An Artist's Quest

Click Your Ruby Slippers & Chant “There’s No Place Like Home”

I’ve been thinking about what home means this past week.  It is a loose thread I’ve been pulling in both art and mental wanderings and this sweater of an idea is still unraveling in my mind, but I’ll do my best to share it here with you.  At its most basic definition home=residence.  But all of us old enough to have moved around a bit know that ones residence isn’t always home, home needs to be comfortable it needs to fit, to allow you to be at ease, turn off and recharge.  Another definition of home is one’s birthplace or place of origin yet another is family group.  All these definitions, while true, are inadequate.  The struggle of  home and self is often played out in the lives of young adults.  A number of my friends and family have children who have gone off to college in the past couple of years.  Some are struggling with the transition.  I think part of that comes from having home (as in your place of comfort) and self in two different places.  A dorm or apartment with a bunch of roommates is can be a exciting, fun home base but not home.  There is a disconnect, a dissonance that comes from not feeling at home in the place that you live.  It’s all a necessary part of becoming an adult, of differentiating from family and becoming ones own self, living your life on your own trajectory and not the trajectory set by your family. It is an essential, uncomfortable, exhilarating time.  I’ve been pondering this process in my own life, trying to remember when home came to reside with me and not with my parents.  It is not a deep line in the sand or specific X on the calendar, it wasn’t leaving for college or getting my first real job, or even getting married that marked the spot.  But somewhere in all that spinning of life and place my residence became my home. Home was with me.  The notion of home began to reside in me not outside of me.    This of course doesn’t mean that I don’t cherish my visits with my parents or that I always feel comfortable wherever I am or that I don’t get lonely sometimes in my drafty, little fixer-upper of a heart, but the old kitschy cliché Home is where the heart is rings true to me and if you listen real close, you’ll hear your own heart beat repeat  HomeSweetHomeSweetHomeSweetHomeSweetHome.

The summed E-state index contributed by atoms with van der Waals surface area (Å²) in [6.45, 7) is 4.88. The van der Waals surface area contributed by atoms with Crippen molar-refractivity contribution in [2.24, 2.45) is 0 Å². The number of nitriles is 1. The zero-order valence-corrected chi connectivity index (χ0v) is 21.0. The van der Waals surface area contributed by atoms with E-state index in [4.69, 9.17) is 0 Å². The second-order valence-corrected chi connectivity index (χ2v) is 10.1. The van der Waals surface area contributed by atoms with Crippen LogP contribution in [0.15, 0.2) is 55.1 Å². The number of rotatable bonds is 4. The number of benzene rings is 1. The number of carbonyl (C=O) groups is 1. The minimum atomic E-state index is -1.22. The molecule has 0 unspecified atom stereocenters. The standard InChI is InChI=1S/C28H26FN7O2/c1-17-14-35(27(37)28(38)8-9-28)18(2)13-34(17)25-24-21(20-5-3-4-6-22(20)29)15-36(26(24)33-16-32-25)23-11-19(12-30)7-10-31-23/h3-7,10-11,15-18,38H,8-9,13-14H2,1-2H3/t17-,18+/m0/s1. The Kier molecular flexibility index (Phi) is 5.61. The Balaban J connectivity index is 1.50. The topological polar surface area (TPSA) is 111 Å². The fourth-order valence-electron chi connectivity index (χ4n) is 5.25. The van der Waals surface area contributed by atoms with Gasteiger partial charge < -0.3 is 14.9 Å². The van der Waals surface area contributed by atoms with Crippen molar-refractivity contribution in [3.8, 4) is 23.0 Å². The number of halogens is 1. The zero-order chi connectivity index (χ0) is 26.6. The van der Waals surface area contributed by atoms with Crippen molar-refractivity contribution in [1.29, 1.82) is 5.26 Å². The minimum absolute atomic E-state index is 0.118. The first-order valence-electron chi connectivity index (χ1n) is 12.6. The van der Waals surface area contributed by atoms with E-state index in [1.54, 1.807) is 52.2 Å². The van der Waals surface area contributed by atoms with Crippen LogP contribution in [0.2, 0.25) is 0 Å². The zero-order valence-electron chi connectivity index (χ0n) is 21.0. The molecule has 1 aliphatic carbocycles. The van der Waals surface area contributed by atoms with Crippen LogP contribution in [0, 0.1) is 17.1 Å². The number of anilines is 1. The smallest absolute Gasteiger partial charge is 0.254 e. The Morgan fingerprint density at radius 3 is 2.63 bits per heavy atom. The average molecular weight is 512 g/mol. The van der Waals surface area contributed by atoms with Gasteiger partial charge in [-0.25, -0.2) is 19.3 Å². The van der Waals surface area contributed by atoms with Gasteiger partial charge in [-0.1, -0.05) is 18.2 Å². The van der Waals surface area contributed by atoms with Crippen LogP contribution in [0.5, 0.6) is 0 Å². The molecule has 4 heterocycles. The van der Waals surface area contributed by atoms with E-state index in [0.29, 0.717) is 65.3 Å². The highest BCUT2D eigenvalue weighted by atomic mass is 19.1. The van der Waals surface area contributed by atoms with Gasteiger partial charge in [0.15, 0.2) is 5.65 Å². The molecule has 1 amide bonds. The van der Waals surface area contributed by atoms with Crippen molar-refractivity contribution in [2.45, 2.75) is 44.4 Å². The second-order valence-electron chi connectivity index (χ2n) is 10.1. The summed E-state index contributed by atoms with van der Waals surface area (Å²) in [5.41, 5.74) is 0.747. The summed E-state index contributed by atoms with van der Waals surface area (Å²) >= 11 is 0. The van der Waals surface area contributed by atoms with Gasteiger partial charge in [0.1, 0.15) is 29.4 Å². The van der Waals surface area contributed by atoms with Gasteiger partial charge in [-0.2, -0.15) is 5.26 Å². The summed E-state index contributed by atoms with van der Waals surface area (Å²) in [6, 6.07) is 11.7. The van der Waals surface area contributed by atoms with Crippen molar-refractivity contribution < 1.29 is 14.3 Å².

The Little House encaustic collages above will be on sale at my next art sales in November and December.  You, my faithful readers, can have first crack at them, approximately 5×7 inches and $20 each with $5 shipping let me know if you want one via email or comment box.  Home Sweet Home banners are available also.  Each panel is 8 inches square with 3 inches between.  You can custom order the length you want, $10 per panel.  These are not listed for sale on my website but please check out what is at


7 responses

  1. Laura Craig

    I would very much like to purchase the encaustic collage “Home is where the heart is.” I am currently homeless, and am renting a small room from a friend. All of my belongings are in storage. This piece would offer comfort at this time. Thank you!

    October 14, 2011 at 7:57 am

    • Laura, I am honored that you would choose my art to help in this difficult part of your life, blessing on you in your journey. I will connect with you via email about the art> Lisa

      October 14, 2011 at 9:43 am

  2. MaryAnne

    Growing up as an Army “brat” and then a military wife, I learned early that you create your “home” wherever you may be. My Mother was a master at this proven when we had to live in an empty house furnished with borrowed cots, the contents of our suitcases and a Japanese tea set until our household goods arrived weeks late! The concept of “home” encompasses more than environment, it also is attitude and nurture.

    October 15, 2011 at 8:15 am

  3. Pamela

    I truly think our soul is our home, and we mearly share it with the people around us. We need to maintain this place in our self to keep our home happy and healthy.

    October 18, 2011 at 7:30 am

  4. Finally taking a look at your blog, Lisa. As a mixed-race, bi-cultural person who moved multiple times in childhood and then again in adulthood, I’ve always struggled with not feeling at home. I like what you’ve said about home as a state of being — as residing within each of us. Take care… I’m going to poke around some more. : )

    October 20, 2011 at 4:25 pm

    • Thanks Mari for comment, your voice and experiences enrich the conversation. Lisa

      October 21, 2011 at 4:01 pm

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